So let's take a look at the field. The four leading contenders may have things sewn up, they may not. There are still a lot of movies left to be seen this year and plenty of other worthy candidates. These are the top seven: 

1. J.K. Simmons: Whiplash - In the annals of the halls of movie history, there are a slew of intimidating teachers who bring out the best in their students, but perhaps none as complex as Mr. Fletcher (Simmons). In Whiplash, Simmons is the drill sergeant answer to Robin Williams in Dead Poets Society. His reputation is immense, his students pious, and in person, well, Fletcher more than lives up to the hype. Simmons makes it happen. The character is on the page, but the bald, intense actor is the one throwing cymbals and demanding perfection with wide-eyed abandon.

2. Edward Norton: Birdman - There's a lot to Norton's role as Mike Shiner in Birdman. He plays a sensationalized version of himself, but to understand it, you need to understand Norton's reputation in Hollywood. He's known as a controlling method actor who can be hard to work with. Riffing off his rep, Norton ups the ante with Shiner, becoming an arrogant, self-centered, though immensely talented, actor who's tabbed for a role in a new Broadway play. It's a supreme tongue-in-cheek performance.

3a. Ethan Hawke: Boyhood - Filmed over the course of 12 years, Boyhood was a marathon of a production for everyone involved. The actors aged in real time over the course of the film and each was challenged to get into character once a year, for a few days at a time, for those dozen years. The process alone is award-worthy. But Hawke, who plays the divorced dad of the film's protagonist, Mason (Ellar Coltrane), also submits an authentic, subtle portrayal of an aging father trying to keep his cool while his kids grow up too fast.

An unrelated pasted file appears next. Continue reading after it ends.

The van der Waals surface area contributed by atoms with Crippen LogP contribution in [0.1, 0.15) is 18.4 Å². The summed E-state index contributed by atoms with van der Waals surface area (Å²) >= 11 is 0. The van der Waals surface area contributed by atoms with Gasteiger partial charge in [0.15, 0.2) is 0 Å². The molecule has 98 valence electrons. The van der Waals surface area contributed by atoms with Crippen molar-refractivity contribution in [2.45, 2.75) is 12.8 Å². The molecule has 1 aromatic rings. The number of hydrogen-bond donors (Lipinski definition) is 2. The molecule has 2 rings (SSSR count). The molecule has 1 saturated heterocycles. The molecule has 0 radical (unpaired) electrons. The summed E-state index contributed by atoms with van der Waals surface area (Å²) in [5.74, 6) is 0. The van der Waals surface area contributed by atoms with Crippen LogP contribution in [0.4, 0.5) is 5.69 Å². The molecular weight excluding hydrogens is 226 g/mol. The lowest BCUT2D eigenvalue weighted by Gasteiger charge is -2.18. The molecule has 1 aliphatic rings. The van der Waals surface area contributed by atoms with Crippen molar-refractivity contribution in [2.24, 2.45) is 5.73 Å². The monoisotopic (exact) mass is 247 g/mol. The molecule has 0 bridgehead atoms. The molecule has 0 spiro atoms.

3b. Mark Ruffalo: Foxcatcher - U.S. Olympic wrestling hopefuls train at the sprawling estate of millionaire John du Pont (Steve Carell) in Foxcatcher, director Bennett Miller's pulsing thriller. Ruffalo plays Dave Schultz, a wrestler and brother of du Pont favorite Mark Schultz (Channing Tatum), who becomes the target of du Pont, a schizophrenic. Little is known at this point about the subtleties of the performance as Foxcatcher is yet to open outside of festivals. But all indications are the film will yield numerous nominations.

5. Josh Brolin: Inherent Vice - Brolin, who plays the loudmouthed detective Bigfoot Bjornson in P.T. Anderson's Inherent Vice, shows off his considerable comedic chops for the awards voters. His character is boisterous, violent, straight-edged, and utterly sad and Brolin captures it all.

6. Robert Duvall: The Judge - Duvall is the lone bright spot in The Judge, the hammy father-son courtroom drama co-starring Robert Downey Jr. A nomination would be a surprise, considering how bad the movie is, but Academy voters love to reward Hollywood royalty with late career nominations. Duvall could grab one based on sentimentality alone.

7. Albert Brooks: A Most Violent Year - The most mysterious of the contenders because very few people have seen the movie yet. But I'm guessing awards prognosticators all remember how great Brooks was in Drive a few years ago and everyone's betting his new dramatic role will be just as memorable. 

Other potential contenders who shouldn't be overlooked: Christoph Waltz: Big Eyes, Tommy Lee Jones: The Homesman, Michael Caine: Interstellar, Miyavi: Unbroken, Tom Wilkinson: Selma, Logan Lerman: Fury, Neil Patrick Harris: Gone Girl, John Goodman: The Gambler, Alex Baldwin: Still Alice, Domhnall Gleeson: Unbroken

Senior Editor at Zimbio. I'll take Johnny Clay, the Rev. Harry Powell, and Annie Savoy. You can have the rest.